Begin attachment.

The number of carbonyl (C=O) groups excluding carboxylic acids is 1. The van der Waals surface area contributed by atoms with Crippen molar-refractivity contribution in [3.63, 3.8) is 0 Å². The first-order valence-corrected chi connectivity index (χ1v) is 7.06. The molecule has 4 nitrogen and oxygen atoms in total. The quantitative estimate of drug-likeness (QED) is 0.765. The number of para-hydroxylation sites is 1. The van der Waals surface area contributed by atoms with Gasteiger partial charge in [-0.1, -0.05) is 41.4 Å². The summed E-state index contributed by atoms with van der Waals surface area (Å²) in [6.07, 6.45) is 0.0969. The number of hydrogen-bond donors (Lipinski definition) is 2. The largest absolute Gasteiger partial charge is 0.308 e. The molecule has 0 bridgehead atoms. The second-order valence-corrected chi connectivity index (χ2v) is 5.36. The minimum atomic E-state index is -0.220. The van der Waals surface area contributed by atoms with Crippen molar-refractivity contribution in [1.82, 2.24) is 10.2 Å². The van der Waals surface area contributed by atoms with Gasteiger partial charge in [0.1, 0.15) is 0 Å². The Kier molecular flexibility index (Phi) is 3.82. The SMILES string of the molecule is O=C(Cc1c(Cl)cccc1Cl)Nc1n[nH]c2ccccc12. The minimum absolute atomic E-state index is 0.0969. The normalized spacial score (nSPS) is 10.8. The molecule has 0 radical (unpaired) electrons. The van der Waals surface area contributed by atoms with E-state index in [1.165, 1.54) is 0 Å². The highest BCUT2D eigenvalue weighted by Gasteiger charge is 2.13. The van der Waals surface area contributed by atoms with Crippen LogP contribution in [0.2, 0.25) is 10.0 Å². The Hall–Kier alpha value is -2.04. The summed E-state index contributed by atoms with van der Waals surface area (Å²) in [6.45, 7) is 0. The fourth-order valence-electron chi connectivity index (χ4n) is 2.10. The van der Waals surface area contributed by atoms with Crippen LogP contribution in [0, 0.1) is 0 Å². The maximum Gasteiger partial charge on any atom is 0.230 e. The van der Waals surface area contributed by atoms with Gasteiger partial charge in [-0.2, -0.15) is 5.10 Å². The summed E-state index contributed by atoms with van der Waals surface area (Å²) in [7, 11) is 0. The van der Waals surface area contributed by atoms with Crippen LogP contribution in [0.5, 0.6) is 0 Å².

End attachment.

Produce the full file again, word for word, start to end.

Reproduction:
The number of carbonyl (C=O) groups excluding carboxylic acids is 1. The van der Waals surface area contributed by atoms with Crippen molar-refractivity contribution in [3.63, 3.8) is 0 Å². The first-order valence-corrected chi connectivity index (χ1v) is 7.06. The molecule has 4 nitrogen and oxygen atoms in total. The quantitative estimate of drug-likeness (QED) is 0.765. The number of para-hydroxylation sites is 1. The van der Waals surface area contributed by atoms with Gasteiger partial charge in [-0.1, -0.05) is 41.4 Å². The summed E-state index contributed by atoms with van der Waals surface area (Å²) in [6.07, 6.45) is 0.0969. The number of hydrogen-bond donors (Lipinski definition) is 2. The largest absolute Gasteiger partial charge is 0.308 e. The molecule has 0 bridgehead atoms. The second-order valence-corrected chi connectivity index (χ2v) is 5.36. The minimum atomic E-state index is -0.220. The van der Waals surface area contributed by atoms with Crippen molar-refractivity contribution in [1.82, 2.24) is 10.2 Å². The van der Waals surface area contributed by atoms with Gasteiger partial charge in [0.1, 0.15) is 0 Å². The Kier molecular flexibility index (Phi) is 3.82. The SMILES string of the molecule is O=C(Cc1c(Cl)cccc1Cl)Nc1n[nH]c2ccccc12. The minimum absolute atomic E-state index is 0.0969. The normalized spacial score (nSPS) is 10.8. The molecule has 0 radical (unpaired) electrons. The van der Waals surface area contributed by atoms with E-state index in [1.165, 1.54) is 0 Å². The highest BCUT2D eigenvalue weighted by Gasteiger charge is 2.13. The van der Waals surface area contributed by atoms with Crippen LogP contribution in [0.2, 0.25) is 10.0 Å². The Hall–Kier alpha value is -2.04. The summed E-state index contributed by atoms with van der Waals surface area (Å²) in [6.45, 7) is 0. The fourth-order valence-electron chi connectivity index (χ4n) is 2.10. The van der Waals surface area contributed by atoms with Crippen LogP contribution in [0, 0.1) is 0 Å². The maximum Gasteiger partial charge on any atom is 0.230 e. The van der Waals surface area contributed by atoms with Gasteiger partial charge in [-0.2, -0.15) is 5.10 Å². The summed E-state index contributed by atoms with van der Waals surface area (Å²) in [7, 11) is 0. The van der Waals surface area contributed by atoms with Crippen LogP contribution in [0.5, 0.6) is 0 Å².